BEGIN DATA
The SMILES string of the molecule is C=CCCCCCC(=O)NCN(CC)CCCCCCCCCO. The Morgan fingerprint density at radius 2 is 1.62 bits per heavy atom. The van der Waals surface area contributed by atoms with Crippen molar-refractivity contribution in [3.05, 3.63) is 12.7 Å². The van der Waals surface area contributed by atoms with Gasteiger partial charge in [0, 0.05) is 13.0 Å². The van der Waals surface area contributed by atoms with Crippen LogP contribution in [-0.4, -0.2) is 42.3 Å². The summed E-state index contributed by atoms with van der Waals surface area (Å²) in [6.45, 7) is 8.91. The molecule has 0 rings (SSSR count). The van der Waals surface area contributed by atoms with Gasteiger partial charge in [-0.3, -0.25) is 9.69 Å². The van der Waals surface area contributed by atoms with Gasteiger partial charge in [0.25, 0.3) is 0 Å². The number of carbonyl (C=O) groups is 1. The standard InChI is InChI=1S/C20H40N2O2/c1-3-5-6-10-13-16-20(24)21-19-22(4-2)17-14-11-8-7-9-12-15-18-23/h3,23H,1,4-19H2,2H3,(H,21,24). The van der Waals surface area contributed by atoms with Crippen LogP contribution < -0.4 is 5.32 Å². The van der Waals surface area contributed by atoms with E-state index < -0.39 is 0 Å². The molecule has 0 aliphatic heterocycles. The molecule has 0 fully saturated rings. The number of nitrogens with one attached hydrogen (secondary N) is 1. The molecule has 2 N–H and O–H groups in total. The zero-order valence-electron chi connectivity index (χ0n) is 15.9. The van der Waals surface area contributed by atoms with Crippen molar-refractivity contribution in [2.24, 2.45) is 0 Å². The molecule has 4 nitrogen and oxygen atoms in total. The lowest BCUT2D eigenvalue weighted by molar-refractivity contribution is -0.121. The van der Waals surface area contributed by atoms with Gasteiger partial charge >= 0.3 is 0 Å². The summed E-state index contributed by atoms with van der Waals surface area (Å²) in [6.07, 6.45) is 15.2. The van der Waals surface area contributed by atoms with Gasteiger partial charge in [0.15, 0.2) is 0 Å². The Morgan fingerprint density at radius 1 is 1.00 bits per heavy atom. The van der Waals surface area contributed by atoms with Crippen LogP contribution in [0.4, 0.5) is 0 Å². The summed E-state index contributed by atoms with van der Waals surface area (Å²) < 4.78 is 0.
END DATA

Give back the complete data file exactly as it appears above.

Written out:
The SMILES string of the molecule is C=CCCCCCC(=O)NCN(CC)CCCCCCCCCO. The Morgan fingerprint density at radius 2 is 1.62 bits per heavy atom. The van der Waals surface area contributed by atoms with Crippen molar-refractivity contribution in [3.05, 3.63) is 12.7 Å². The van der Waals surface area contributed by atoms with Gasteiger partial charge in [0, 0.05) is 13.0 Å². The van der Waals surface area contributed by atoms with Crippen LogP contribution in [-0.4, -0.2) is 42.3 Å². The summed E-state index contributed by atoms with van der Waals surface area (Å²) in [6.45, 7) is 8.91. The molecule has 0 rings (SSSR count). The van der Waals surface area contributed by atoms with Gasteiger partial charge in [-0.3, -0.25) is 9.69 Å². The van der Waals surface area contributed by atoms with Gasteiger partial charge in [0.25, 0.3) is 0 Å². The number of carbonyl (C=O) groups is 1. The standard InChI is InChI=1S/C20H40N2O2/c1-3-5-6-10-13-16-20(24)21-19-22(4-2)17-14-11-8-7-9-12-15-18-23/h3,23H,1,4-19H2,2H3,(H,21,24). The van der Waals surface area contributed by atoms with Crippen LogP contribution < -0.4 is 5.32 Å². The van der Waals surface area contributed by atoms with E-state index < -0.39 is 0 Å². The molecule has 0 aliphatic heterocycles. The molecule has 0 fully saturated rings. The number of nitrogens with one attached hydrogen (secondary N) is 1. The molecule has 2 N–H and O–H groups in total. The zero-order valence-electron chi connectivity index (χ0n) is 15.9. The van der Waals surface area contributed by atoms with Crippen molar-refractivity contribution in [2.24, 2.45) is 0 Å². The molecule has 4 nitrogen and oxygen atoms in total. The lowest BCUT2D eigenvalue weighted by molar-refractivity contribution is -0.121. The van der Waals surface area contributed by atoms with Gasteiger partial charge >= 0.3 is 0 Å². The summed E-state index contributed by atoms with van der Waals surface area (Å²) in [6.07, 6.45) is 15.2. The van der Waals surface area contributed by atoms with Gasteiger partial charge in [0.15, 0.2) is 0 Å². The Morgan fingerprint density at radius 1 is 1.00 bits per heavy atom. The van der Waals surface area contributed by atoms with Crippen LogP contribution in [0.4, 0.5) is 0 Å². The summed E-state index contributed by atoms with van der Waals surface area (Å²) < 4.78 is 0.